Food for Thought: My mother’s porridge heals

My mother’s cooking will always taste best.

A green bowl of porridge being served by hands with red nail polish
ILLUSTRATION: Raissa Sourabh / The Peak

By: Nercya Kalino, Staff Writer

Whether rice, oat, or flour based, porridge is the dish that carries the comfort of childhood in many cultures. It’s a basic food in my culture that most Malawians grow up eating. Now that I’m in my mid-twenties, a lot of my food cravings are childhood meals, especially my mother’s porridge recipe. The tenderness and care that I associated with porridge since a young age makes eating it now remind me of my mother’s love. 

My mother mostly made flour porridge. Sometimes she would add groundnut powder into the mix with dry milk. Other times she would use rice and add liquid milk with cocoa, honey, and peanut butter. No matter the ingredients, her porridge was always curative to my soul. Whenever I was sick from body aches and headaches, she would sit next to me and slowly feed me, with patience and love. If I was full, she would urge me for one last spoon and before I knew it, I had finished eating the whole bowl.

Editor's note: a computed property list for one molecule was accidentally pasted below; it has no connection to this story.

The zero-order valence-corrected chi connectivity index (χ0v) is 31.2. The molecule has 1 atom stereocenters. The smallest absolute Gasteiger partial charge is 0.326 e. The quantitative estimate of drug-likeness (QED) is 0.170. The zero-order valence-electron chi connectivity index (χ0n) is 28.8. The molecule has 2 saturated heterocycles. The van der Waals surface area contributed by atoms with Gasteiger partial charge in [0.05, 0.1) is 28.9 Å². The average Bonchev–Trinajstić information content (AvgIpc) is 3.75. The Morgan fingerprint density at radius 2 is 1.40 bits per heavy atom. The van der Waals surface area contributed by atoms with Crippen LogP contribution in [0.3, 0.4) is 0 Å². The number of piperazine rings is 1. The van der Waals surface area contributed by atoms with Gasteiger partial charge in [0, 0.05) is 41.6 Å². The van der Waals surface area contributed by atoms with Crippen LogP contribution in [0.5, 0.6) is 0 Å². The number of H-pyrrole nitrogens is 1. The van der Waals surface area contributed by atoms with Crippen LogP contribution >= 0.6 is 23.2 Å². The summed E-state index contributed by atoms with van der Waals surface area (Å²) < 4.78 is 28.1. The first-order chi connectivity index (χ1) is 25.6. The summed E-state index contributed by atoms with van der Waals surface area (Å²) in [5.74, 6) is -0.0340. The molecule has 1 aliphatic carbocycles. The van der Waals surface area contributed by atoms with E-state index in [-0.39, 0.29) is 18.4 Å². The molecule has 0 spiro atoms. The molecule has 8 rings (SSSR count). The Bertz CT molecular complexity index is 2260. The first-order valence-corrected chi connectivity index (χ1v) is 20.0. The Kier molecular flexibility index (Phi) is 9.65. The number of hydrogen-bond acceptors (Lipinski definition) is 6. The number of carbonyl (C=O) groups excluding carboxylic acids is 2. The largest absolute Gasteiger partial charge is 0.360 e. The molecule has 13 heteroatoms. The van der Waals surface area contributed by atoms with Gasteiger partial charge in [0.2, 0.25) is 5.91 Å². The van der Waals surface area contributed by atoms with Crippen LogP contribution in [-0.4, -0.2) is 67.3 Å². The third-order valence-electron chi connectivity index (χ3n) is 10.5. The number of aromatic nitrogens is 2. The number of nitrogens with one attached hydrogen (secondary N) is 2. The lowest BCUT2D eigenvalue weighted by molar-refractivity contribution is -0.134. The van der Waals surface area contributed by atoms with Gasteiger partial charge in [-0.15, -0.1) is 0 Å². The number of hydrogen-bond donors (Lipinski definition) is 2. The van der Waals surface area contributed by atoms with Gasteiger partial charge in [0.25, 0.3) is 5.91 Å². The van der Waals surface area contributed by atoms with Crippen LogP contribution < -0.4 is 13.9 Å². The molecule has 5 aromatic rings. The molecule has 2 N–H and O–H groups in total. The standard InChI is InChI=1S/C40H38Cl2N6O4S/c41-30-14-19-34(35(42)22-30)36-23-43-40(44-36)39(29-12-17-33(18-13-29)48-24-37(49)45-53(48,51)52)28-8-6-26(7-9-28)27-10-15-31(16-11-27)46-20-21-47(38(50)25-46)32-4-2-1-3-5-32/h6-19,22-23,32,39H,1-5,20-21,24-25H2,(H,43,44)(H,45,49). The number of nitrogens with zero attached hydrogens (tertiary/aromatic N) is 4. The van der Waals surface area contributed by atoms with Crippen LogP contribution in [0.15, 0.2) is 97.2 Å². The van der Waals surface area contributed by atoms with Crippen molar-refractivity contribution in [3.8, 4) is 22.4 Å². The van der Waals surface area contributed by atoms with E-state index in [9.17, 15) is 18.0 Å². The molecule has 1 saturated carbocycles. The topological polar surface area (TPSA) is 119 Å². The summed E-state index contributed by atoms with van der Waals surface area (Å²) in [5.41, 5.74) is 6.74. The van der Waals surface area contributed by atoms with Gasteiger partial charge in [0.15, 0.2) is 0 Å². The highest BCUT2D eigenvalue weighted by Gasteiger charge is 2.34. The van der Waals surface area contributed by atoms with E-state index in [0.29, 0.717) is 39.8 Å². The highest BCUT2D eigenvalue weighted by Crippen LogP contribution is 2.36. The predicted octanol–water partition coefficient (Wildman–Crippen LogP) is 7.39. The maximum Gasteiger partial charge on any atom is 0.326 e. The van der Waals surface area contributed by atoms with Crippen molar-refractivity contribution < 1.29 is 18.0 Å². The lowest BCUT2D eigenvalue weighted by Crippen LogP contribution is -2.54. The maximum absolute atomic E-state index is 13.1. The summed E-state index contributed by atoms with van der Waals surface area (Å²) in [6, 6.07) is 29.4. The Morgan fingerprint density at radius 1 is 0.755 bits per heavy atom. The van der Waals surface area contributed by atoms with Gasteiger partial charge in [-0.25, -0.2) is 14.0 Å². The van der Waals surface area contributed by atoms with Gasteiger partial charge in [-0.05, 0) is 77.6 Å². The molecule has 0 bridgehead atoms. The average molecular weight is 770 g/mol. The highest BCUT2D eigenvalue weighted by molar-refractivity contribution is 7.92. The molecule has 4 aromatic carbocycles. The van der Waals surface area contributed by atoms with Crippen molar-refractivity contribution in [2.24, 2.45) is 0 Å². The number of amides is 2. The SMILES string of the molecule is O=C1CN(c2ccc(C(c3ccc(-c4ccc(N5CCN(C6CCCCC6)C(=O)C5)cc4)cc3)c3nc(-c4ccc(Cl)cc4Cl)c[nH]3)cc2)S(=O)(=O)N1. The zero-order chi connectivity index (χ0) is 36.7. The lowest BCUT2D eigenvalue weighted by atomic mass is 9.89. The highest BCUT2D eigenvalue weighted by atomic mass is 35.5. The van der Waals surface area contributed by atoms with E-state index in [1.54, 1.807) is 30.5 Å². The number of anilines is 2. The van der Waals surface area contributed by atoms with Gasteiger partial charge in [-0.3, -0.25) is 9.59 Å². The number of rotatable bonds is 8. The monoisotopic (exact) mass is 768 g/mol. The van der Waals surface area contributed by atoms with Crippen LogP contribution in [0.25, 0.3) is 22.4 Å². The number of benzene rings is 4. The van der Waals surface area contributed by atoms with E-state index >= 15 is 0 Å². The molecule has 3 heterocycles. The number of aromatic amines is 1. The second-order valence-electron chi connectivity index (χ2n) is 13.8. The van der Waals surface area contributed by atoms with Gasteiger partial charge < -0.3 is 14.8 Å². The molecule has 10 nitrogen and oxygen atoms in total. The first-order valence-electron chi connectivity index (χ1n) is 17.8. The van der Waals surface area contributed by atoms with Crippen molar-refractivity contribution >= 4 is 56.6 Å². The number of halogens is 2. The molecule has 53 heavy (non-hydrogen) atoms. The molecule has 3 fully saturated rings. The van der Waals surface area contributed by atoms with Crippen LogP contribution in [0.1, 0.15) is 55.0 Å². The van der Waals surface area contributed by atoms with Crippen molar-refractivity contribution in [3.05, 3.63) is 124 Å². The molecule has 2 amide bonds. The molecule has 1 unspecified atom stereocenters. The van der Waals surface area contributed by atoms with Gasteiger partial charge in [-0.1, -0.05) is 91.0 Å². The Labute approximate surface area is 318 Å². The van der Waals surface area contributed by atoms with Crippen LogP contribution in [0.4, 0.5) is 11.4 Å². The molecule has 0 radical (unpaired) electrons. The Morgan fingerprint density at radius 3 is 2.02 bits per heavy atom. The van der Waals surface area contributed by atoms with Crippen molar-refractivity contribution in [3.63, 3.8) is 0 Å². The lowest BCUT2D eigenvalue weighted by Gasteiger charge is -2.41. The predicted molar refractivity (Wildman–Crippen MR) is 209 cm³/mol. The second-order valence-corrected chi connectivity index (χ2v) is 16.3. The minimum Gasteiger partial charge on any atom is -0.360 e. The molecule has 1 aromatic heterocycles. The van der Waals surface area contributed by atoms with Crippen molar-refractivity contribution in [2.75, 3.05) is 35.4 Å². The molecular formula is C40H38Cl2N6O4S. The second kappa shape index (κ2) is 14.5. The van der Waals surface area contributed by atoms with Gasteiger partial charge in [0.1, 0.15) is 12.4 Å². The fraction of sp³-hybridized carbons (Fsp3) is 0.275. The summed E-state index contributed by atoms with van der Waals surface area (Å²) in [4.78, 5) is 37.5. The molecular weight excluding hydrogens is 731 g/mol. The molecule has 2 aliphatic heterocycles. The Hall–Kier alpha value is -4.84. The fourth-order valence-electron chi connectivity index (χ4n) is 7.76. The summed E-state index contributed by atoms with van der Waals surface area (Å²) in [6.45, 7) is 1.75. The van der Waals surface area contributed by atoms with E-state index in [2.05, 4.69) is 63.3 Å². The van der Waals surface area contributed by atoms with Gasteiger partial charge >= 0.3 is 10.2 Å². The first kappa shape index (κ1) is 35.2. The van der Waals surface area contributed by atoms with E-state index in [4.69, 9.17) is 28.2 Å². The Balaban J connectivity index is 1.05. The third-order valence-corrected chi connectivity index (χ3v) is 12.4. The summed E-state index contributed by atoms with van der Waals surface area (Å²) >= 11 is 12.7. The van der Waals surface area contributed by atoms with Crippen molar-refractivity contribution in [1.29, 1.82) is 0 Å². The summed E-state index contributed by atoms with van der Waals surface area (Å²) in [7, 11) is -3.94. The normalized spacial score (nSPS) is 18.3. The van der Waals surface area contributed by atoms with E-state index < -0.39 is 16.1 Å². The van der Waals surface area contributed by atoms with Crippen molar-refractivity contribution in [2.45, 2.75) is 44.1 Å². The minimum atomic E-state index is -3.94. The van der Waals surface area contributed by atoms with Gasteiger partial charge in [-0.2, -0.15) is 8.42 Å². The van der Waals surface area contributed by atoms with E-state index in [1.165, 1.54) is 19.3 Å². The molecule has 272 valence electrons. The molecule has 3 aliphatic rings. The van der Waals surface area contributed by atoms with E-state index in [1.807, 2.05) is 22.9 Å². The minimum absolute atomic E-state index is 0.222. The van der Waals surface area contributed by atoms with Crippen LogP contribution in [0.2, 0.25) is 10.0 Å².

As I grew into my teenage years, I moved away from home for boarding highschool. This is when I started to loathe breakfast, because the porridge served in school was bland and cooked to feed, not to heal. I hated the idea of having to wait in line for a scoop of a piping-hot mix of flour and water because in my eyes, there was nothing about it that was appealing. I didn’t like that I had to bring my own condiments to improve the taste of the porridge. Everything about this interaction made me miss home. During that time away from home, I tried my best to not get sick, because if I ever got sick, my mother was too far away.

Porridge to me is my mother’s pure love for me. She would always surprise me with my favourite meals and always seemed to know when a bowl of her porridge would brighten my day. 

Now that I’m in Canada, the weather here is different, so porridge is best cooked in the fall. The cold and snow outside will leave me feeling homesick, but when I replicate what my mother used to make for me, I feel the warmth of her heart. Sometimes, as I eat, I cry, but after the last spoonful, I feel closer to her caring and protective nature.